Abroad, major publishers included: close Warhol associate, Bruno Bischofberger in Switzerland; Luciano Anselmino in Italy; Editions Schellmann & Klüser and Hermann Wünsche—the latter is notable for a few reasons, namely Warhol’s Cologne Cathedral and Truck series, representative of his many collaborations, and the first attempt at a Warhol catalogue raisonné published in 1980—in Germany; George C. P. Mulder in The Netherlands (Reigning Queens); and Seabird Editions in England (Mick Jagger).
Additional publishers of Andy Warhol’s work include:
Austria: Visconti Art Spectrum (Speed Skater).
Canada: Frans Wyans (Wayne Gretsky); William Hechter (Karen Kain).
Denmark: Art Expo Danmark (Hans Christian Andersen).
Germany: Axel Springer Verlag (Fiesta Pig); Burda Verlag (Magazine and History); Committee 2000 (Committee 2000); Deutsche Krebshilfe e.V. (Mildred Scheel); Galerie Bernd Klüser (Lenin 402); Dr. Frank Braun (Saint Apollonia); Propyläen-Verlag (Paloma Picasso).
Italy: Fondazione Amelio (Vesuvius); Galleria Schwarz (Cooking Pot); Mazzotta Editore (II.127: Ladies and Gentlemen); Panthéon Presse (Paloma Picasso); Studio G7 (II.126: Ladies and Gentlemen).
Japan: Form K. K. (Love); Gendai Hanga Center (Kiku).
Sweden: Art Now Gallery (Frolunda Hockey Player); E.W. Kornfield (Marilyn Monroe I Love Your Kiss Forever Forever); Gallerie Borjesön (Ingrid Bergman); Moderna Museet (SAS Passenger Ticket).
USA: American Friends of the Israel Museum (Golda Meir); Anthology Film Archives (Eric Emersen) (Chelsea Girls); Bianchini Gallery (Campbell’s Soup Can (Tomato) 1964 [screenprint on shopping bag]); Billy Klüver ($1.57 Giant Size); Briarcliff Manor (Flash); CBS, Inc. (Turtle); Cincinnati Art Museum (Pete Rose); Colorado State University Department of Art (Kimiko); David Whitney (Sunset); Democratic National Comittee (Jimmy Carter); Experiments in Art and Technology, New York (II.89: Mao); Friends of Tom Hayden, Santa Monica (Jane Fonda); Gaultney, Klineman Art, Inc. (Cowboys and Indians); Gemini G.E.L., (Vote Mcgovern); Grosset and Dunlap, Inc. (After the Party); Indianakatz (Purple Cows); Institute of Contemporary Art Boston (Campbell’s Soup Can (Tomato) 1966 [screenprint on shopping bag]); Kennedy for President Committee (Edward Kennedy); Martha Graham Center of Contemporary Dance (Martha Graham); Museum of Contemporary Art LA (Sidewalk); Original Editions (Jacqueline Kennedy I, II, III); Paris Review, New York (Paris Review); Peter M. Brant (Hand-Colored Flowers and Flowers (Black and White)); Racolin Press (Flash); Tanglewood Press (Kiss and Portraits of the Artists); The New York Association for the Blind (Watercolor Paint Kit with Brushes); The 1983 Brooklyn Bridge Centennial Commission, Inc. (Brooklyn Bridge); Trans Atlantic Consultants, Inc. (Viewpoint); Wadsworth Atheneum (Birmingham Race Riot).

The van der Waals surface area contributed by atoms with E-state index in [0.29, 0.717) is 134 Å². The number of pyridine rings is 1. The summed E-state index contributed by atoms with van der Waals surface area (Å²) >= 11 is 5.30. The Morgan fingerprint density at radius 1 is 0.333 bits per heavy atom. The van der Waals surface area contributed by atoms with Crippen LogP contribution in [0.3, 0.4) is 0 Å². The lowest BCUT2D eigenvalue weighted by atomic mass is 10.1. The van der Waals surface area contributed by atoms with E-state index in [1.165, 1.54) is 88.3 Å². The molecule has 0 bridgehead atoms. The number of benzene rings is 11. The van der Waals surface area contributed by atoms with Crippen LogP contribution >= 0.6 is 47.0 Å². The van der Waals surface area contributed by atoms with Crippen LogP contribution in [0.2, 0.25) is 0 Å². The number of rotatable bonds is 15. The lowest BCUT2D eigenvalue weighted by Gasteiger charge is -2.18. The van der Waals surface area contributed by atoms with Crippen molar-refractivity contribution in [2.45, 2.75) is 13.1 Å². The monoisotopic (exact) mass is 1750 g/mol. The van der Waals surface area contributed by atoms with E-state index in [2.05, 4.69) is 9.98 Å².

United Nations Disaster Relief Organization (U.N. Stamp).